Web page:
You can’t fake this feeling when a $4 microcontroller development board can be used as cutting-edge technology in the 1980s.This is the situation Working chip machine [Amen] Built with Raspberry Pi Pico.
For a comprehensive overview of the transputer, you should check [Jenny List’s] A longer article on the subject, but in the final analysis, we are talking about a chip architecture that is mostly forgotten by time. For parallel computing, each transputer chip has four serial communication links to connect to other transputers. [Amen] I wanted to play with this architecture from the beginning. It was expensive then and today, and finding multiple transputers is difficult and expensive. However, the RP2040 chip found on the Raspberry Pi Pico made him feel that it was the perfect way to simulate the design of a transputer.
The RP2040 chip on the Pico board has two programmable input/output blocks (PIO), and each PIO has four state machines. This matches perfectly with four transputer links (each link is bidirectional, so you need eight state machines). In addition, the link speed is specified as 10 MHz, which is completely within the capability of Pico, and since the RP2040 runs at 133 MHz, it is conceivable that the simulation core can approach the 20 MHz maximum speed of the original transputer.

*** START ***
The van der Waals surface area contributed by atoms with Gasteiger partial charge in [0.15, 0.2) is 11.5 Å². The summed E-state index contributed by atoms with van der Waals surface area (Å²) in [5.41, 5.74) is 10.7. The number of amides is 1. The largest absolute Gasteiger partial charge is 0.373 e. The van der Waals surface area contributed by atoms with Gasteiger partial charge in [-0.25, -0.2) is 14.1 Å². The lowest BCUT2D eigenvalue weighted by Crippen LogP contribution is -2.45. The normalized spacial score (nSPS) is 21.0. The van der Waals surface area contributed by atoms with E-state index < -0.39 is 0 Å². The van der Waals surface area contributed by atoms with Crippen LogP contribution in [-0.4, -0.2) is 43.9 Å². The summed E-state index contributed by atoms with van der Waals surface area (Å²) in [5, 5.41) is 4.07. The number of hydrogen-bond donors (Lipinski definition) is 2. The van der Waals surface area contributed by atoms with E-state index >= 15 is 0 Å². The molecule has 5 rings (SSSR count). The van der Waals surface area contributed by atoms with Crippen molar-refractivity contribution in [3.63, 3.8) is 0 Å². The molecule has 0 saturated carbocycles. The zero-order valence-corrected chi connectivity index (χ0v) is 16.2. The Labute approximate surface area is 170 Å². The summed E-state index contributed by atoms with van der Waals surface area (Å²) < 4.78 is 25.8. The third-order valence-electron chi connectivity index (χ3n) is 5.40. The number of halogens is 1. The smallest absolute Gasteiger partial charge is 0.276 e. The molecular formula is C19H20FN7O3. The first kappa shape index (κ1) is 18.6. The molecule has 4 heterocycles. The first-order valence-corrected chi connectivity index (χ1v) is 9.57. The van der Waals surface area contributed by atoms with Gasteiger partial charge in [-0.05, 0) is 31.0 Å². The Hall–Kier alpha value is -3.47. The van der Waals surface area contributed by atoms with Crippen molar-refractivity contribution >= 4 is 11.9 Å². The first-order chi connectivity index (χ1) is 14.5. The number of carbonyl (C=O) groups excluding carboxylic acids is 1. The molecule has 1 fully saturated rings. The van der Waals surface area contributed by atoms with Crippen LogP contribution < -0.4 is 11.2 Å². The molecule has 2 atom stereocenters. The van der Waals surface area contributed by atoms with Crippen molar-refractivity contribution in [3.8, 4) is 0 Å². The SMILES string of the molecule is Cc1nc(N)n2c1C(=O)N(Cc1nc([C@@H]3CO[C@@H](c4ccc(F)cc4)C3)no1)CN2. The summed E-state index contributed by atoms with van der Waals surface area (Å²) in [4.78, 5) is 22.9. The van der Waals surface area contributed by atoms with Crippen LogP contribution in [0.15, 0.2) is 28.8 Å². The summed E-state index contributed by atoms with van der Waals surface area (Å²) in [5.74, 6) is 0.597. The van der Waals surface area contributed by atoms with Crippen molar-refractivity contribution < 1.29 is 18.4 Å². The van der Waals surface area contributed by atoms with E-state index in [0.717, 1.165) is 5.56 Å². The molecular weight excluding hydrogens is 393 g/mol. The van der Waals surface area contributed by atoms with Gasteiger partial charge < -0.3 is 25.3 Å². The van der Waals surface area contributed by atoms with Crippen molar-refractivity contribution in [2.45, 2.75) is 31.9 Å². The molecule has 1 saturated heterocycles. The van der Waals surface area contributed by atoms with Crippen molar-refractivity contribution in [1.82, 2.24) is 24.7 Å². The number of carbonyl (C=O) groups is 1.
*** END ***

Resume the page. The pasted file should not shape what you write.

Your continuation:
Upgrading the hardware has been successful. In order to see what actually happened, [Amen] Procured some link adapter chips (IMSC011), and connected them to the computer through the Arduino Mega to use the keyboard and display. The transputer architecture allows code to be loaded via ROM or via link. The latter is currently running. The future plan is to find a better system to compile the code, because now the only way is to run the original INMOS compiler on the DOS of the virtual machine.
listen [Amen] Explain the project in the first of the six video series (so far).You can find links to other videos On his YouTube channel.